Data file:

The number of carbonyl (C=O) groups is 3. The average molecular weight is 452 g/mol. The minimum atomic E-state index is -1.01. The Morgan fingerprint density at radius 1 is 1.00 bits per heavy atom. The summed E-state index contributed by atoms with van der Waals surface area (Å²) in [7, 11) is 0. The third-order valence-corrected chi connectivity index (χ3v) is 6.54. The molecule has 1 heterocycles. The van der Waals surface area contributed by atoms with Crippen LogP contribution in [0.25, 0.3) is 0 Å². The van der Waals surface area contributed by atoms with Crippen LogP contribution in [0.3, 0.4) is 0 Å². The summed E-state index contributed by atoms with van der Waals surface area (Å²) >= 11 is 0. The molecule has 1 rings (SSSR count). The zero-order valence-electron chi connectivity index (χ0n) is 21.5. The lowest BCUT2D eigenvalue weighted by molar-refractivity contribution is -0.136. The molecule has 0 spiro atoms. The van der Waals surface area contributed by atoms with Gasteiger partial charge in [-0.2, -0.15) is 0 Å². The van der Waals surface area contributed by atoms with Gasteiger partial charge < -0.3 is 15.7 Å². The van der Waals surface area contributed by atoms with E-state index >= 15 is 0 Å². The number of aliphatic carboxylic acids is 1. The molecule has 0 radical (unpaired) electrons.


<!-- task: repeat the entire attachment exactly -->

The number of carbonyl (C=O) groups is 3. The average molecular weight is 452 g/mol. The minimum atomic E-state index is -1.01. The Morgan fingerprint density at radius 1 is 1.00 bits per heavy atom. The summed E-state index contributed by atoms with van der Waals surface area (Å²) in [7, 11) is 0. The third-order valence-corrected chi connectivity index (χ3v) is 6.54. The molecule has 1 heterocycles. The van der Waals surface area contributed by atoms with Crippen LogP contribution in [0.25, 0.3) is 0 Å². The van der Waals surface area contributed by atoms with Crippen LogP contribution in [0.3, 0.4) is 0 Å². The summed E-state index contributed by atoms with van der Waals surface area (Å²) >= 11 is 0. The molecule has 1 rings (SSSR count). The zero-order valence-electron chi connectivity index (χ0n) is 21.5. The lowest BCUT2D eigenvalue weighted by molar-refractivity contribution is -0.136. The molecule has 0 spiro atoms. The van der Waals surface area contributed by atoms with Gasteiger partial charge in [-0.2, -0.15) is 0 Å². The van der Waals surface area contributed by atoms with Gasteiger partial charge < -0.3 is 15.7 Å². The van der Waals surface area contributed by atoms with E-state index >= 15 is 0 Å². The number of aliphatic carboxylic acids is 1. The molecule has 0 radical (unpaired) electrons.